NAIL (Not Another Implementation of Logic) was a prototype deductive database system developed at Stanford.
"... F14.69> end; ffl Condition is a rule body. ffl Its value is "true" iff the body is nonempty. ffl Similar idea: repeat, loop, ifthenelse statements. Example: (1) module semi; (2) export main(:); (3) edb arc(X,Y), path(X,Y); (4) prog main(:) (5) rels newPath(X,Y); (6) arc(X,Y) := . (7) a ..."
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F14.69> end; ffl Condition is a rule body. ffl Its value is "true" iff the body is nonempty. ffl Similar idea: repeat, loop, ifthenelse statements. Example: (1) module semi; (2) export main(:); (3) edb arc(X,Y), path(X,Y); (4) prog main(:) (5) rels newPath(X,Y); (6) arc(X,Y) := . (7) arc(1,2). (8) arc(2,3). (9) arc(3,4). (10) arc(4,5). (11) arc(2,4). (12) newPath(X,Y) := arc(X,Y). (13) path(X,Y) := . (14) while newPath(X,Y) do (15) path(X,Y) += newPath(X,Y). (16) newPath(X,Y) := newPath(X,Z) & arc(Z,Y). (17) newPath(X,Y) = path(X,Y). (18) end; (19) end (20) end This program performs seminaive
Tail Recursion Elimination in Deductive Databases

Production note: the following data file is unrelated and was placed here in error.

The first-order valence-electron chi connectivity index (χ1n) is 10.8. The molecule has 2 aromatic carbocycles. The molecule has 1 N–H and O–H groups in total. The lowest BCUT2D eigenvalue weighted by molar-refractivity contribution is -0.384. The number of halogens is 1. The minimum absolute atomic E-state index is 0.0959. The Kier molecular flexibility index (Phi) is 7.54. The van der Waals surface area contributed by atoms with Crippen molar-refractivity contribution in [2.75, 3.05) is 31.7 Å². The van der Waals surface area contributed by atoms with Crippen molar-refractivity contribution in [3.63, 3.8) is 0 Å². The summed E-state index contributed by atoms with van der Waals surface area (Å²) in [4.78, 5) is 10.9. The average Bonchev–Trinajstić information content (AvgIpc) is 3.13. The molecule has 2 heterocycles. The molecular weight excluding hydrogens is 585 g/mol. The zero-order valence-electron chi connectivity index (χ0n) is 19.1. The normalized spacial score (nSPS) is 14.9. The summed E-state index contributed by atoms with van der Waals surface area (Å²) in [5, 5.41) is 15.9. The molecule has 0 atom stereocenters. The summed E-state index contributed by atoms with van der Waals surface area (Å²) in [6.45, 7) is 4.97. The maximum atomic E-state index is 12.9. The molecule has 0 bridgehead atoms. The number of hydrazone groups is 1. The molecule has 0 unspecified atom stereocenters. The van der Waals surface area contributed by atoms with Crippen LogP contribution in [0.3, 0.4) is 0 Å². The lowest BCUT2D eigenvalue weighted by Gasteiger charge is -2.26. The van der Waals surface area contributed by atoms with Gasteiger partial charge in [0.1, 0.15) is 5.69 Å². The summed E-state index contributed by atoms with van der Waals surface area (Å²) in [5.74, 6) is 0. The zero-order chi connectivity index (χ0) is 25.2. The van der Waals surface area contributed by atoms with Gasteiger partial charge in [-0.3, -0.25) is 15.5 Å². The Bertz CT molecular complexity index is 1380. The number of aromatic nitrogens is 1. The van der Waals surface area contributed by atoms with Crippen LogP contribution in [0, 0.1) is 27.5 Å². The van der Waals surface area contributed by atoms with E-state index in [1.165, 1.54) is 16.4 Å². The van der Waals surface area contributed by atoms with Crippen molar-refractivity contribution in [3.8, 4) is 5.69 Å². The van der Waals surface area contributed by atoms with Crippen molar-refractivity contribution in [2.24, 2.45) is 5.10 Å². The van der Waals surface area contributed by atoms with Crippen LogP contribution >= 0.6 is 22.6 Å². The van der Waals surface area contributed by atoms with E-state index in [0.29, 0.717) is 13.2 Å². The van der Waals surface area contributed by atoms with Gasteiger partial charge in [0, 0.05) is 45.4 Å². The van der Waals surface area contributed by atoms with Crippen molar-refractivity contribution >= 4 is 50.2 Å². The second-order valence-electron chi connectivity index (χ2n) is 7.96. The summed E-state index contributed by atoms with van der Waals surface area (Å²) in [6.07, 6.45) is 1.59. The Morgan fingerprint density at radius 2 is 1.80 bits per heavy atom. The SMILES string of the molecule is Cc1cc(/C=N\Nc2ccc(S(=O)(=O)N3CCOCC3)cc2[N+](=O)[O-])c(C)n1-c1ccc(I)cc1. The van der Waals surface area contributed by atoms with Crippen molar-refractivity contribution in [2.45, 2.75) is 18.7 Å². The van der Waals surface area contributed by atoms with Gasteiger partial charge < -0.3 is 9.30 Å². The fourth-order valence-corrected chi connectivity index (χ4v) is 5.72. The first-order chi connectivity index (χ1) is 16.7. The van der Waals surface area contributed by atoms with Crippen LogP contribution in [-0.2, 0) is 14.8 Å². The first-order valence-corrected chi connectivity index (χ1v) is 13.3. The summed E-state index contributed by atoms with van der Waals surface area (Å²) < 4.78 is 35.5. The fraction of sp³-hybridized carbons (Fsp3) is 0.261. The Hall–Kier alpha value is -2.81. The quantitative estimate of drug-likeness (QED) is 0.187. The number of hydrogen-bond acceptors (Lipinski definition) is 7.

"... We consider an optimization technique for deductive and relational databases. The optimization technique is an extension of the magic templates rewriting, and it can improve the performance of query evaluation by not materializing the extension of intermediate views. Standard relational techniques, ..."
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We consider an optimization technique for deductive and relational databases. The optimization technique is an extension of the magic templates rewriting, and it can improve the performance of query evaluation by not materializing the extension of intermediate views. Standard relational techniques, such as unfolding embedded view definitions, do not apply to recursively defined views, and so alternative techniques are necessary. We demonstrate the correctness of our rewriting. We define a class of "nonrepeating" view definitions, and show that for certain queries our rewriting performs at least as well as magic templates on nonrepeating views, and often much better. A syntactically recognizable property, called "weak rightlinearity," is proposed. Weak rightlinearity is a sufficient condition for nonrepetition, and is more general than rightlinearity. Our technique gives the same benefits as rightlinear evaluation of rightlinear views, while applying to a significantly more general ...